Philippe Poutissou is VP, Marketing at Bombardier Commercial Aircraft and he spent some time talking with us about next year and reviewed some 2011 events. The issues discussed include: An overview of their programs; including a CIASTA update; Why is Bombardier going for a broad the customer base?; Where does Bombardier see greatest potential for CS?; Where does Bombardier see the greatest market for the CRJ; On the Q400 there is manifest interest in a larger Turboprop; finally we talk about oil prices and biofuel.
An aspect of the DoT On-Time data is arrival delays by tail number. Between January and October 2011 there are only two tail numbers that turn up in three of the ten months. They are N74007 and N76062, both are Boeings operated by Continental. The former accumulated 214 average minutes of arrival delays for the ten months through October and the latter accumulated 371 average delayed arrival minutes.
How valuable is a minute? LeehamNews has this great titbit. “Boeing estimates this at $25 for regional, $125 for a very large carrier or cargo airline, $50 minute for a carrier like Southwest Airlines and $100 for a US legacy airline.” This is the value of air time – but if gives a clue to just how much time is worth to an airline.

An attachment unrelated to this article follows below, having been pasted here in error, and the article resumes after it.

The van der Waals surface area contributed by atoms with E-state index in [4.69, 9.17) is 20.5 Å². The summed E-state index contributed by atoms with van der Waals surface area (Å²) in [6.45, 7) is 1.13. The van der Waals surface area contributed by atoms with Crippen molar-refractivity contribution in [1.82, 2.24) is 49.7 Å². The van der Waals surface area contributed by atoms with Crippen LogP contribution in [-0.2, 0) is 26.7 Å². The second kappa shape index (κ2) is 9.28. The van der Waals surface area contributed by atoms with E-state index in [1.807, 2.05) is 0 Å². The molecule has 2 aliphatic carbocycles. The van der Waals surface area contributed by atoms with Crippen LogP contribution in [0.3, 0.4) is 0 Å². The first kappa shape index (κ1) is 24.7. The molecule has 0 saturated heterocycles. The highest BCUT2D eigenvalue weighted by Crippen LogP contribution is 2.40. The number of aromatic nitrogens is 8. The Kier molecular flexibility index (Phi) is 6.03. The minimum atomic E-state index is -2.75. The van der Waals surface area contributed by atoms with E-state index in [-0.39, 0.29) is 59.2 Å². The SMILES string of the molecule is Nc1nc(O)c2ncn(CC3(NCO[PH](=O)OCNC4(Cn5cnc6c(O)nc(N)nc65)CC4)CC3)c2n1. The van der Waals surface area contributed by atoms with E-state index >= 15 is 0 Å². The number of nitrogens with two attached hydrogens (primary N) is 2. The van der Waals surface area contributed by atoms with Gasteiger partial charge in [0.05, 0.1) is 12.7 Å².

Among other tail numbers, here is a table listing the top twenty tail numbers with the highest average arrival delays in minutes. Mostly it seems to be a story of older airplanes. Amazingly, not one MD80 or DC9 in the table and only one Airbus and Embraer.
As the podcasts with Boeing and Airbus this week showed, airlines are very keen to replace older airplanes.
The On-Time data offers lots of great nuggets on how airlines and airports are performing. Unlike the Form 41 data, the On-Time data comes out sooner. We will be further developing our use of this data.
Barry Eccleston is Airbus Americas CEO and spent over fifteen minutes talking about the great year they had plus a peek into a murky 2012. The issues we spoke about are: an overview on A380 programs for 2012; plus what are the biggest program challenges?; With so many sales for neo already booked, will 2012 see more mega sales?; What is Airbus doing to ensure neo delivery on time?; How does Airbus see the oil price playing out over 2012?; plus a view on biofuels; How much will the Euro currency problems impact Airbus?; sales breakdown in Euro vs. USD? and finally are there plans to grow Mobile, AL?
Randy Tinseth is vice president, Marketing, for Boeing Commercial Airplanes and kindly agreed to podcast with us looking forward to next year. We discuss the following topics; Program views (737,747,767,777, 787) for 2012; the biggest program challenges for 2012; Cargo traffic is dropping in double-digits in some parts of the world and cargo traffic usually is a leading indicator of passenger traffic. How does Boeing view the drop and its potential effect on passenger traffic?; How many MAX commitments does Boeing expect to be converted to firm orders in 2012?; How much of a problem is getting a delivery slot now? (when is the earliest available?); How does Boeing see oil prices acting in 2012?